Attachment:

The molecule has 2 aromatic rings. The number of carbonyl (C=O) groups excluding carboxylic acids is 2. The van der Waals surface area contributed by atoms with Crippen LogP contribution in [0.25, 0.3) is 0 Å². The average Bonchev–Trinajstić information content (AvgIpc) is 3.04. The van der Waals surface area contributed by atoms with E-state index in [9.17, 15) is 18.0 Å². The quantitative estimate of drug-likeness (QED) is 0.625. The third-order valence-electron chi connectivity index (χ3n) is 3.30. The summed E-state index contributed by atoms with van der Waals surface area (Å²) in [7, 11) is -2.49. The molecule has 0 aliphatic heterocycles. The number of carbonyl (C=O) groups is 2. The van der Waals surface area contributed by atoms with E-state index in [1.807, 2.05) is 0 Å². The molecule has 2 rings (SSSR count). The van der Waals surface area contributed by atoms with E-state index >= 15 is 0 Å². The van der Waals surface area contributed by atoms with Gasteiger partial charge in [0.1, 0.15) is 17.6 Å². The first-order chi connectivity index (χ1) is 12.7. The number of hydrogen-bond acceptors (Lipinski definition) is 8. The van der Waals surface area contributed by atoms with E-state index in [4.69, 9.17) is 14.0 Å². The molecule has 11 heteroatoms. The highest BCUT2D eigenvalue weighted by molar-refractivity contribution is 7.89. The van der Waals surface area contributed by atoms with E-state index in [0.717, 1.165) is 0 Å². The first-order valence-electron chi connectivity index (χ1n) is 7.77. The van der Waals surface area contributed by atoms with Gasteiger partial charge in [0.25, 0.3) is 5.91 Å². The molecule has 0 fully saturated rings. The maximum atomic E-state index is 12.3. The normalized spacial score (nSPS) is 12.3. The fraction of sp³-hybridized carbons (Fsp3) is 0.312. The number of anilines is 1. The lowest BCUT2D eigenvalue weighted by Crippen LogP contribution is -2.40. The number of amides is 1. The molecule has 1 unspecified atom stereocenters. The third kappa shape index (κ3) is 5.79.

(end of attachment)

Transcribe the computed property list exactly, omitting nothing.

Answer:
The molecule has 2 aromatic rings. The number of carbonyl (C=O) groups excluding carboxylic acids is 2. The van der Waals surface area contributed by atoms with Crippen LogP contribution in [0.25, 0.3) is 0 Å². The average Bonchev–Trinajstić information content (AvgIpc) is 3.04. The van der Waals surface area contributed by atoms with E-state index in [9.17, 15) is 18.0 Å². The quantitative estimate of drug-likeness (QED) is 0.625. The third-order valence-electron chi connectivity index (χ3n) is 3.30. The summed E-state index contributed by atoms with van der Waals surface area (Å²) in [7, 11) is -2.49. The molecule has 0 aliphatic heterocycles. The number of carbonyl (C=O) groups is 2. The van der Waals surface area contributed by atoms with E-state index in [1.807, 2.05) is 0 Å². The molecule has 2 rings (SSSR count). The van der Waals surface area contributed by atoms with E-state index >= 15 is 0 Å². The van der Waals surface area contributed by atoms with Gasteiger partial charge in [0.1, 0.15) is 17.6 Å². The first-order chi connectivity index (χ1) is 12.7. The number of hydrogen-bond acceptors (Lipinski definition) is 8. The van der Waals surface area contributed by atoms with E-state index in [4.69, 9.17) is 14.0 Å². The molecule has 11 heteroatoms. The highest BCUT2D eigenvalue weighted by molar-refractivity contribution is 7.89. The van der Waals surface area contributed by atoms with E-state index in [0.717, 1.165) is 0 Å². The first-order valence-electron chi connectivity index (χ1n) is 7.77. The van der Waals surface area contributed by atoms with Gasteiger partial charge in [0.25, 0.3) is 5.91 Å². The molecule has 0 fully saturated rings. The maximum atomic E-state index is 12.3. The normalized spacial score (nSPS) is 12.3. The fraction of sp³-hybridized carbons (Fsp3) is 0.312. The number of anilines is 1. The lowest BCUT2D eigenvalue weighted by Crippen LogP contribution is -2.40. The number of amides is 1. The molecule has 1 unspecified atom stereocenters. The third kappa shape index (κ3) is 5.79.